NSIDC has announced the discovery and recovery of space footage of Earth’s polar icecaps, dating back to 1964.
The recovered photographs have yielded some startling surprises, according to David Gallaher, technical services manager at NSIDC, bold mine:
In the Arctic, sea ice extent was larger in the 1960s than it is these days, on average. “It was colder, so we expected that,” Gallaher said. What the researchers didn’t expect were “enormous holes” in the sea ice, currently under investigation. “We can’t explain them yet,” Gallaher said.
“And the Antarctic blew us away,” he said. In 1964, sea ice extent in the Antarctic was the largest ever recorded, according to Nimbus image analysis. Two years later, there was a record low for sea ice in the Antarctic, and in 1969 Nimbus imagery, sea ice appears to have reached its maximum extent earliest on record.
When NASA launched Nimbus-1 50 years ago, the agency’s key goals were to test instruments that could capture images of clouds and other meteorological features, Gallaher said.
The Nimbus satellites dished up such excellent observations, NASA eventually handed over key technologies to the National Oceanic and Atmospheric Administration (NOAA), for use in weather forecasting, including hurricane forecasts.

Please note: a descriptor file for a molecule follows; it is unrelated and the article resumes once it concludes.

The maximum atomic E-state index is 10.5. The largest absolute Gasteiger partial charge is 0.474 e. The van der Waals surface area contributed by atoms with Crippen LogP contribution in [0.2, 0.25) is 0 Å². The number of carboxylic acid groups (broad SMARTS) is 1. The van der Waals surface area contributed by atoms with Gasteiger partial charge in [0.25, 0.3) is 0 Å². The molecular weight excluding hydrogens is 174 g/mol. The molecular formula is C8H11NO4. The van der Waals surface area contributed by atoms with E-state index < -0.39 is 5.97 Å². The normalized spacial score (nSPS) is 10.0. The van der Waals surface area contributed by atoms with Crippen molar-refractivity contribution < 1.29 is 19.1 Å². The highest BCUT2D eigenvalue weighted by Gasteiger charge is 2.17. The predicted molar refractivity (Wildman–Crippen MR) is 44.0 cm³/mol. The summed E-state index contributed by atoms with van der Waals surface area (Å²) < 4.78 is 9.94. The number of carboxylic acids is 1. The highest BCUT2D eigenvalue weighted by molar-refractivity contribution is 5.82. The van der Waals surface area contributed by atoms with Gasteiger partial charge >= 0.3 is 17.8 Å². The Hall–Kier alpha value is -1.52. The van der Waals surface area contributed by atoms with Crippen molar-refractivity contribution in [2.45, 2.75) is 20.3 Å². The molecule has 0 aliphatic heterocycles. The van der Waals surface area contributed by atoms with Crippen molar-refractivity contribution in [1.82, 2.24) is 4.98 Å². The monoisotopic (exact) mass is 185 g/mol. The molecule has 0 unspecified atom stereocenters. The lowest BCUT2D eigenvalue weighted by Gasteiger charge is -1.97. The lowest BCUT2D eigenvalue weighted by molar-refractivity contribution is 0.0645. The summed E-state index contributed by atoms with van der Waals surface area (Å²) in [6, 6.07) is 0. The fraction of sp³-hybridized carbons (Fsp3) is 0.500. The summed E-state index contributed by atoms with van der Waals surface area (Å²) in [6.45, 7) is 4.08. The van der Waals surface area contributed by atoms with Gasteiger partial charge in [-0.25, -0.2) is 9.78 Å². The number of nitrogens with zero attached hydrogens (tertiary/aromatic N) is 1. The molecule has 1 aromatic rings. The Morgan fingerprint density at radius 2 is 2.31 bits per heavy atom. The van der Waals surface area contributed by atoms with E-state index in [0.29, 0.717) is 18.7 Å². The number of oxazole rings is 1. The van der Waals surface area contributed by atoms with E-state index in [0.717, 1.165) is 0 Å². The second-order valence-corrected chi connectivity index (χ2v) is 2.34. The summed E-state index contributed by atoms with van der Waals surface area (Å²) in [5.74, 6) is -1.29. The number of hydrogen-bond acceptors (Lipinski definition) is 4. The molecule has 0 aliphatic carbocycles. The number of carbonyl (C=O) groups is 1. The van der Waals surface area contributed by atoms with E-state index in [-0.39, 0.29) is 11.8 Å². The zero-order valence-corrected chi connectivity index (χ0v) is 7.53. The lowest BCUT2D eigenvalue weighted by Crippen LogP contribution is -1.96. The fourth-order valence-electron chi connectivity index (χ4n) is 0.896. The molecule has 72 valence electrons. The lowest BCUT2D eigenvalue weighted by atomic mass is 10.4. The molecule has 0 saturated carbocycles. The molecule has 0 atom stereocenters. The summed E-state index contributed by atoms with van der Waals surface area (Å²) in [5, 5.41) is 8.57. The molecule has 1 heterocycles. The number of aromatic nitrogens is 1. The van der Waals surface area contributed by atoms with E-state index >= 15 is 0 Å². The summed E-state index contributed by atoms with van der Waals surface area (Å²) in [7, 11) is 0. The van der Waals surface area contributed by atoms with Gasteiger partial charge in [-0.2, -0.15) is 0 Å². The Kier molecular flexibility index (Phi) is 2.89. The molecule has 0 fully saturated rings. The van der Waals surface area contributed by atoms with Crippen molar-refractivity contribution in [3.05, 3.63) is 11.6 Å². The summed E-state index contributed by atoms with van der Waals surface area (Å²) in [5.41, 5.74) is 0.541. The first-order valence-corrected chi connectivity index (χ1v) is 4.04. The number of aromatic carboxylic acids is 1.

But even with such success, data tapes and film that recorded Nimbus observations slipped through the cracks.
“At the time, the satellites’ real-time observations, including clouds, for example, were what people wanted most of all, for weather forecasting,” Gallaher said.
He and colleagues with NASA Goddard Space Flight Center in Greenbelt, Maryland, tracked down old Nimbus film to a NOAA facility in Suitland Maryland, where they were stored for about 25 years, and then Asheville, North Carolina. There, hundreds of 35-millimeter film reels lay in an old storage facility.
With funding from NASA, the researchers located and made operational an old film reader that could digitize the images. The team figured out how to determine geographic location for each image, given the orbit of the satellite. And they’ve now made more than 250,000 images public.
Source: NSIDC press release. h/t to Eric Worrall
Note: I attempted to look at the files myself, and discoverd that the vidicon imagery is stored in Hierarchical Data Format (.hdf). If anyone wants to make use of it, they’ll need a viewer, which can be obtained here: http://www.hdfgroup.org/products/java/hdfview/index.html